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Judge Rules U.S. Must Release Photos Of Prisoner Abuse In Iraq, Afghanistan

The ACLU has fought for years for the release of photos documenting abuse in prisons like Abu Ghraib. The government argues releasing the photos would pose a threat to American military.

2 Men Convicted In Canada In 2013 Train Derailment Plot

Raed Jaser and Chiheb Esseghaier were found guilty on terrorism-related charges for a plan to derail a passenger train traveling from New York to Toronto.

Kerry Cites Progress In Iran Talks, Saying Deal Is Possible

The secretary of state says all sides appear to be getting closer to an agreement, although he acknowledges remaining differences.

Expert: Iran Has Territorial Ambitions

The U.S. and its international partners continue nuclear negotiations with Iran. NPR's Scott Simon speaks to Yale professor Stephen Carter about Iran's position in the Middle East.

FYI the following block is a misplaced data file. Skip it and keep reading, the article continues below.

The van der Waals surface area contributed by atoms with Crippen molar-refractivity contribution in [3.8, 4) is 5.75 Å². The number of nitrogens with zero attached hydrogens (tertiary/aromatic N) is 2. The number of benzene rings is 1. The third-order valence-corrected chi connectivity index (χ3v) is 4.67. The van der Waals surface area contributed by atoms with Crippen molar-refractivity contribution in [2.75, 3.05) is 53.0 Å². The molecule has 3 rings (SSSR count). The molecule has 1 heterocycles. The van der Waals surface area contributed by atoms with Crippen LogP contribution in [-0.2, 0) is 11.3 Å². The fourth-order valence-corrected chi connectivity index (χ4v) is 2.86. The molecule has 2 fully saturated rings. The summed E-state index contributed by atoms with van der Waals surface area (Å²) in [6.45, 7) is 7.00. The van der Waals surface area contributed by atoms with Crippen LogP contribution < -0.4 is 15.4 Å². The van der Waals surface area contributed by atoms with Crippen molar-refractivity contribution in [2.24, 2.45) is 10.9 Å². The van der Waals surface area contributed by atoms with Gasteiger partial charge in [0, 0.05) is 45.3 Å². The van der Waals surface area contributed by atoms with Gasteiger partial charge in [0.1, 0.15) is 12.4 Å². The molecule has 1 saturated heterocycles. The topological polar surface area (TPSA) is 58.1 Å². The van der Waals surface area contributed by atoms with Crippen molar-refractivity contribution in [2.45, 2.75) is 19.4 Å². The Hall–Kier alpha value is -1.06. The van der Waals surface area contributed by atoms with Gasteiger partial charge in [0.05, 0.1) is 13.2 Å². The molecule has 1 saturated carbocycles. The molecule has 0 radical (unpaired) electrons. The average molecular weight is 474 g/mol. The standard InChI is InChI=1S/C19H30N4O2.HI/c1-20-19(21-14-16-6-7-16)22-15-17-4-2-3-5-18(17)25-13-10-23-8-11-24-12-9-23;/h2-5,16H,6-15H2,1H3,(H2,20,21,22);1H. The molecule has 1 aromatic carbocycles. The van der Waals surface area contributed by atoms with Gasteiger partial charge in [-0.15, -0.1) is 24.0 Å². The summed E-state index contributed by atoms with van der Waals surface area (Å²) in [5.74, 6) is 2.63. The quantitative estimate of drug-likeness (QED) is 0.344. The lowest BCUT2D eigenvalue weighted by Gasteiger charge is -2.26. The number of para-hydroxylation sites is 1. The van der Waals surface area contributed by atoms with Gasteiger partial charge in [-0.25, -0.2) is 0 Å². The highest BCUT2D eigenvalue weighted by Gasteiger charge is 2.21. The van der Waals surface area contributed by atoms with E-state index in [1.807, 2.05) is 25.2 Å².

As Women Try Out For Armor Units, 'If You Can Hack It, You Can Hack It'

As part of an experiment, the men and women of a Marine armor unit are being assessed on difficult physical tasks, such as hooking up heavy towing gear. The women are keeping up, but it's a struggle.

U.S. Air Force Veteran Charged With Trying To Aid ISIS

Tairod Nathan Webster Pugh faces charges of attempting to join the self-described Islamic State and obstruction of justice. He is expected to plead not guilty.

Tweets: Under Pressure — Service Director Testifies

Secret Service Director Joseph Clancy takes to Capitol Hill and faces tough questions about the agency's latest scandal.

In Intense Desert Training, Marine Women Fight For Place On Front Lines

The Marines are being tested in California's Mojave Desert to see if they have what it takes to serve in ground combat units. Injuries in earlier training kept a dozen women from getting that far.

War Criminals Next Door: Immigration Division Brings Violators To Justice

A little-known division of Immigration and Customs Enforcement has helped track down people who committed atrocities in Rwanda, the former Yugoslavia and El Salvador.

Most Americans' Behavior Unchanged After Snowden Revelations, Study Finds

A Pew Research Center study finds that while most are aware of government surveillance programs after Edward Snowden's revelations, many have not changed their behavior to protect their privacy.